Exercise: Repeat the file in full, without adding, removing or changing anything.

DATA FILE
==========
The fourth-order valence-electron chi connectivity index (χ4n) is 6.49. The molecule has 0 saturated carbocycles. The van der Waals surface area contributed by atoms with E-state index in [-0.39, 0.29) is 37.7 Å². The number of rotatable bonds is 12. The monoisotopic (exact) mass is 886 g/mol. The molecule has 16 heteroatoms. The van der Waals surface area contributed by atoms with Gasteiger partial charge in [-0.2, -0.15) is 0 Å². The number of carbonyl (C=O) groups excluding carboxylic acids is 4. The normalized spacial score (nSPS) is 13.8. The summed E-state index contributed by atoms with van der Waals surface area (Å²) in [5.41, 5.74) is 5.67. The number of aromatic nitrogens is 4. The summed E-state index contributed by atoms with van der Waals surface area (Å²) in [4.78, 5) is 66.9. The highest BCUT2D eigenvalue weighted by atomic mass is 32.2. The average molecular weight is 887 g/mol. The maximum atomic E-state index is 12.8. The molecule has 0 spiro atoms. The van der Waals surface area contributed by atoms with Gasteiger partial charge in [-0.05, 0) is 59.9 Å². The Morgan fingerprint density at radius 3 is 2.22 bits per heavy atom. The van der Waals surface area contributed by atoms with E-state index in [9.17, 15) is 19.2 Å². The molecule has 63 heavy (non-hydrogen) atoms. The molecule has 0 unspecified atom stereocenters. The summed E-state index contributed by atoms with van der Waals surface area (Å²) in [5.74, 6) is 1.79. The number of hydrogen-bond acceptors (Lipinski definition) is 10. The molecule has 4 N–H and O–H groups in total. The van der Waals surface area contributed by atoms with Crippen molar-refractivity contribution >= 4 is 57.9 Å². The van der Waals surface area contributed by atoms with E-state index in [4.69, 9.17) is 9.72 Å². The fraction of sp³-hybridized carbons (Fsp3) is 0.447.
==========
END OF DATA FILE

The fourth-order valence-electron chi connectivity index (χ4n) is 6.49. The molecule has 0 saturated carbocycles. The van der Waals surface area contributed by atoms with E-state index in [-0.39, 0.29) is 37.7 Å². The number of rotatable bonds is 12. The monoisotopic (exact) mass is 886 g/mol. The molecule has 16 heteroatoms. The van der Waals surface area contributed by atoms with Gasteiger partial charge in [-0.2, -0.15) is 0 Å². The number of carbonyl (C=O) groups excluding carboxylic acids is 4. The normalized spacial score (nSPS) is 13.8. The summed E-state index contributed by atoms with van der Waals surface area (Å²) in [5.41, 5.74) is 5.67. The number of aromatic nitrogens is 4. The summed E-state index contributed by atoms with van der Waals surface area (Å²) in [4.78, 5) is 66.9. The highest BCUT2D eigenvalue weighted by atomic mass is 32.2. The average molecular weight is 887 g/mol. The maximum atomic E-state index is 12.8. The molecule has 0 spiro atoms. The van der Waals surface area contributed by atoms with Gasteiger partial charge in [-0.05, 0) is 59.9 Å². The Morgan fingerprint density at radius 3 is 2.22 bits per heavy atom. The van der Waals surface area contributed by atoms with E-state index in [9.17, 15) is 19.2 Å². The molecule has 63 heavy (non-hydrogen) atoms. The molecule has 0 unspecified atom stereocenters. The summed E-state index contributed by atoms with van der Waals surface area (Å²) in [5.74, 6) is 1.79. The number of hydrogen-bond acceptors (Lipinski definition) is 10. The molecule has 4 N–H and O–H groups in total. The van der Waals surface area contributed by atoms with Crippen molar-refractivity contribution >= 4 is 57.9 Å². The van der Waals surface area contributed by atoms with E-state index in [4.69, 9.17) is 9.72 Å². The fraction of sp³-hybridized carbons (Fsp3) is 0.447.